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A Perspectivist Approach to Conceptual Spaces

  • Mauri Kaipainen
  • Antti Hautamäki
Part of the Synthese Library book series (SYLI, volume 359)

Abstract

It is a part of everyday life that objects appear different from each perspective they are seen from. Ordinary language has plenty of expressions referring to abstract issues “from my point of view” or “your perspective”. In this article, we argue for a perspectivist approach to conceptual spaces, that is, an approach to concepts as entities whose definition depends on the perspective from which they are considered. We propose an interpretation of Gärdenfors’s conceptual space in terms of two components: a highly multi-dimensional ontospace whose simultaneous grasp is beyond or near the edge of human cognitive capabilities, and a lower-dimensional representational space that supports conceptualization of the ontospace in the manner Gärdenfors has suggested, however allowing several alternative conceptualizations, not just one. We suggest that a given ontospace is only accessible to the cognition by means of the epistemic work of exploring alternative perspectives. Further, we suggest that the overall understanding of a domain that emerges from seeing it from multiple perspectives is on a higher abstraction level than any particular single perspective. We stress that perspectives to the ontospace are individual and vary as a function of interest, situational contexts and various temporal factors. On the other hand, they are communicable, allowing interpersonally shared conceptualization.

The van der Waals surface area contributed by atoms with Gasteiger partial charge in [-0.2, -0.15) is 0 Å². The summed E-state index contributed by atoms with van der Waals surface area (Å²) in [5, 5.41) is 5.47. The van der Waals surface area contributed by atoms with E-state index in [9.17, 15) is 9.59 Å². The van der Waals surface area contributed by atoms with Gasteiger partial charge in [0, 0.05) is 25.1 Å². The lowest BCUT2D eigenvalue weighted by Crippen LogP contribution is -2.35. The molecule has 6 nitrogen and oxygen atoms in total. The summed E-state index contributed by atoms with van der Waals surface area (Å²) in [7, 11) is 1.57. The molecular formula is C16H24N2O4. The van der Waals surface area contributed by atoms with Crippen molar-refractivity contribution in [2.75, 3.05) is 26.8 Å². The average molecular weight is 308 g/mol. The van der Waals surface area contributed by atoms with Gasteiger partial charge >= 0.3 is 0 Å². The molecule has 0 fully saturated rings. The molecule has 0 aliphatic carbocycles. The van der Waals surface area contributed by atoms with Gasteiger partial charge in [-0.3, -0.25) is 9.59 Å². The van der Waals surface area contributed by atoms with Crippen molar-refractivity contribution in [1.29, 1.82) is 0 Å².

Keywords

Conceptual space Conceptualization Exploration Gärdenfors Perspectivism Ontospace Representational space Perspectives Relativism Determinables 

Notes

Acknowledgements

We thank Södertörn University, The Foundation for Baltic and East European Studies, and Jyväskylä University for making this work possible, Peter Gärdenfors, Frank Zenker, and the anonymous referees for a number of good hints and suggestions.

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Copyright information

© Springer International Publishing Switzerland 2015

Authors and Affiliations

  1. 1.School of Natural Sciences, Technology and Environmental StudiesSödertörn UniversityHuddingeSweden
  2. 2.The Department of Philosophy, History, Culture and Art Studies, Faculty of ArtsUniversity of HelsinkiHelsinkiFinland

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